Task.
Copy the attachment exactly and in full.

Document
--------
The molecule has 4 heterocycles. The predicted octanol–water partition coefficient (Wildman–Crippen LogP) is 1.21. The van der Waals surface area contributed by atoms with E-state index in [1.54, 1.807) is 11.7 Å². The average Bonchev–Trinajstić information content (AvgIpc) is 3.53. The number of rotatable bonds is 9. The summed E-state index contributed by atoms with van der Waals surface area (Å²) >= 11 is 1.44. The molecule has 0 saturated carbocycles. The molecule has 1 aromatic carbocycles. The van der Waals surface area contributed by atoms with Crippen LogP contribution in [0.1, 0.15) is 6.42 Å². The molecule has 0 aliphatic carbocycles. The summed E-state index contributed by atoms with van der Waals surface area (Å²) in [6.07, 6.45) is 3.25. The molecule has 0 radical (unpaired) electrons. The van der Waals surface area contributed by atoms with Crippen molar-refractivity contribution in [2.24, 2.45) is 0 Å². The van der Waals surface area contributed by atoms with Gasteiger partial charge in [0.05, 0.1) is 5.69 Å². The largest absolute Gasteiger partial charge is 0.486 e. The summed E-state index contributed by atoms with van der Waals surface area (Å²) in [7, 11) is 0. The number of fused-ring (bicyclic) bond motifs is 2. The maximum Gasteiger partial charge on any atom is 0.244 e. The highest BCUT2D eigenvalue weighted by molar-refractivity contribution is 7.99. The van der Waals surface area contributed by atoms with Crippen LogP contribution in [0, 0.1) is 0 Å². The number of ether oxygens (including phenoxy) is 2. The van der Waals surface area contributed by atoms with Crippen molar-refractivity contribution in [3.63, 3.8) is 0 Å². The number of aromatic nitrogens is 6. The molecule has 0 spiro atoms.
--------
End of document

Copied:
The molecule has 4 heterocycles. The predicted octanol–water partition coefficient (Wildman–Crippen LogP) is 1.21. The van der Waals surface area contributed by atoms with E-state index in [1.54, 1.807) is 11.7 Å². The average Bonchev–Trinajstić information content (AvgIpc) is 3.53. The number of rotatable bonds is 9. The summed E-state index contributed by atoms with van der Waals surface area (Å²) >= 11 is 1.44. The molecule has 0 saturated carbocycles. The molecule has 1 aromatic carbocycles. The van der Waals surface area contributed by atoms with Crippen LogP contribution in [0.1, 0.15) is 6.42 Å². The molecule has 0 aliphatic carbocycles. The summed E-state index contributed by atoms with van der Waals surface area (Å²) in [6.07, 6.45) is 3.25. The molecule has 0 radical (unpaired) electrons. The van der Waals surface area contributed by atoms with Crippen molar-refractivity contribution in [2.24, 2.45) is 0 Å². The van der Waals surface area contributed by atoms with Gasteiger partial charge in [0.05, 0.1) is 5.69 Å². The largest absolute Gasteiger partial charge is 0.486 e. The summed E-state index contributed by atoms with van der Waals surface area (Å²) in [7, 11) is 0. The number of fused-ring (bicyclic) bond motifs is 2. The maximum Gasteiger partial charge on any atom is 0.244 e. The highest BCUT2D eigenvalue weighted by molar-refractivity contribution is 7.99. The van der Waals surface area contributed by atoms with Crippen LogP contribution in [0, 0.1) is 0 Å². The number of ether oxygens (including phenoxy) is 2. The van der Waals surface area contributed by atoms with Crippen molar-refractivity contribution in [3.63, 3.8) is 0 Å². The number of aromatic nitrogens is 6. The molecule has 0 spiro atoms.